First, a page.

Difference between Predation and Parasitism

Predation and parasitism are nonspecific interactions between two different species in an ecosystem. Here, both predation and parasitism cause harm to one species and another is benefited.

Let’s learn more in detail about each terminology, along with their differences.

What is Predation?

In ecology, the act of preying on other animals is termed predation. The animal which hunts and kills other animals for food, is called the predator and the attacked animal is called the prey. Both predator and prey are evolved in the same ecosystem.

For example: Lion hunting the deer or zebras. Here the lion is the predator and the deer and zebras are called the prey of the lion.

In biological interaction of predation, the predator is the active organism.

Other than animals, the concept of predation can also be applied to plants.

For example: Elephants eating leaves, bears eating berries and so on.

Explore more: Predators

What is Parasitism

Parasitism is defined as the relationship or a type of a mutual bond formed between the two different species. In this act, one organism lives within the body of another organism and is benefited without causing any harm.

The organism which is present within the body of another organism, uses nutrition, grows and is sheltered upon the host organism is called a parasite. There are some rare parasites which acquire all the benefits from the host’s body and cause harm or eventually kill the host. All parasites are pathogenic, which are dangerous and cause infectious diseases in the host.

For example: Tapeworms, which are found attached to the intestines of animals feed on the host’s food, depriving it of the nutrients. Parasitism is also found in humans, plants, animals and also in insects. Viruses are the best example of parasites, which affects all living organisms by invading into their cells.

Explore more: Parasitism

Let’s learn the differences between predation and parasitism.

Predation and Parasitism – Comparisons




The act of preying by one animal on another animal.

The practice of living as a parasite on or within the body of another organism.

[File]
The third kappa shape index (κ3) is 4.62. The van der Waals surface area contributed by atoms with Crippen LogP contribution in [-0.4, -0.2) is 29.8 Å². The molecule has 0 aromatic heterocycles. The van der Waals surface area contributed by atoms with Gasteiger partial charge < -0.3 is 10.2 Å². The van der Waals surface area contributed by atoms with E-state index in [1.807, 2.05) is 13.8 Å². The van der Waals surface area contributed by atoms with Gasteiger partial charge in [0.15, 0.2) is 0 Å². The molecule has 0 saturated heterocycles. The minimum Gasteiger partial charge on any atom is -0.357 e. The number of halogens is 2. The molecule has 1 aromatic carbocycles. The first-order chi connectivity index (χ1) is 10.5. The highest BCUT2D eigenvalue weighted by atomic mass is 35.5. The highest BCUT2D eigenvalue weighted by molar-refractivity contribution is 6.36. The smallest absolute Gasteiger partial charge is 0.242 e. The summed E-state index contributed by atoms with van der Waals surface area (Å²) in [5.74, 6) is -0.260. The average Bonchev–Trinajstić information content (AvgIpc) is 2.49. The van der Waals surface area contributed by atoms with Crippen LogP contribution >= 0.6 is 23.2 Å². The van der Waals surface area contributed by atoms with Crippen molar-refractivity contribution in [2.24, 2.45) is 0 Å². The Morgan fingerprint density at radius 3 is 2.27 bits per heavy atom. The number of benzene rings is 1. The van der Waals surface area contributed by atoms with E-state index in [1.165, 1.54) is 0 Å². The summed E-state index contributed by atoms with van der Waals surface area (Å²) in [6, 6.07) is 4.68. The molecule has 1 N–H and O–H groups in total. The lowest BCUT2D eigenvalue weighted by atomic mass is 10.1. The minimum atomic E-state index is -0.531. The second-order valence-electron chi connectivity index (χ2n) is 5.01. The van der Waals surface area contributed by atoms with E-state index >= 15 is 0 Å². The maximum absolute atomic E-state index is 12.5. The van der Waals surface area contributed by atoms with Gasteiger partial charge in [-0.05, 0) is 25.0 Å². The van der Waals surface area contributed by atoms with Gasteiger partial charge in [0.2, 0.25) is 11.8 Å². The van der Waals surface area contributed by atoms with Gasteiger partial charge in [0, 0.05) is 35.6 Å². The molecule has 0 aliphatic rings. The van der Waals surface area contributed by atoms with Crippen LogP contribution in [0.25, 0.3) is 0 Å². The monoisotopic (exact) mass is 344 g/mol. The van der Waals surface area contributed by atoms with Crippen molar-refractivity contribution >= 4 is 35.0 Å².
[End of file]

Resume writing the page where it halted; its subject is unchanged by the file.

Occurs between a predator and a prey.

Occurs between a parasite and a host organism.

Mode of Action

Hunt, kill and attack the prey.

Invade the cells of the host, live, use resources and cause harm.

Number of hosts

Interact with several types of prey.

Interact only with one host organism.


Larger and stronger than the prey.

Smaller than the host organism.

Metabolic Dependency

There is no such metabolic dependency between the predator and a prey.

There is an intimate association involving metabolic dependency on the host.


Predation: Predator is very active and uses intense physical effort to catch the prey.

Parasitism: Parasite is generally passive in its progression.


Herbivores, Carnivores and Omnivores.

Virus, helminths and ectoparasites.

Mode of Action

They hunt, kill and feed over their prey from the outside.

Invade the living cells, utilizes nutrition and other benefits from the host and cause harm to the host.

Mode of Nutrition

Acquire nutrients by killing their prey.

Acquire nutrients from the host organisms.

Surplus Killers

Yes, they are a surplus killer, as they immediately kill their prey.

No, they are not a surplus killer, as they do not immediately kill the host organism.

Completion of Life Cycle

No such event occurs between the prey and predator

Required host to complete their life cycle.

Also refer: Difference between Autotrophs and Heterotrophs.

This article concludes the introduction to predation and parasitism and their differences. Stay tuned with BYJU’S Biology to learn more in detail about the different living species, their modes of nutrition and also more similarities and differences between predation and parasitism

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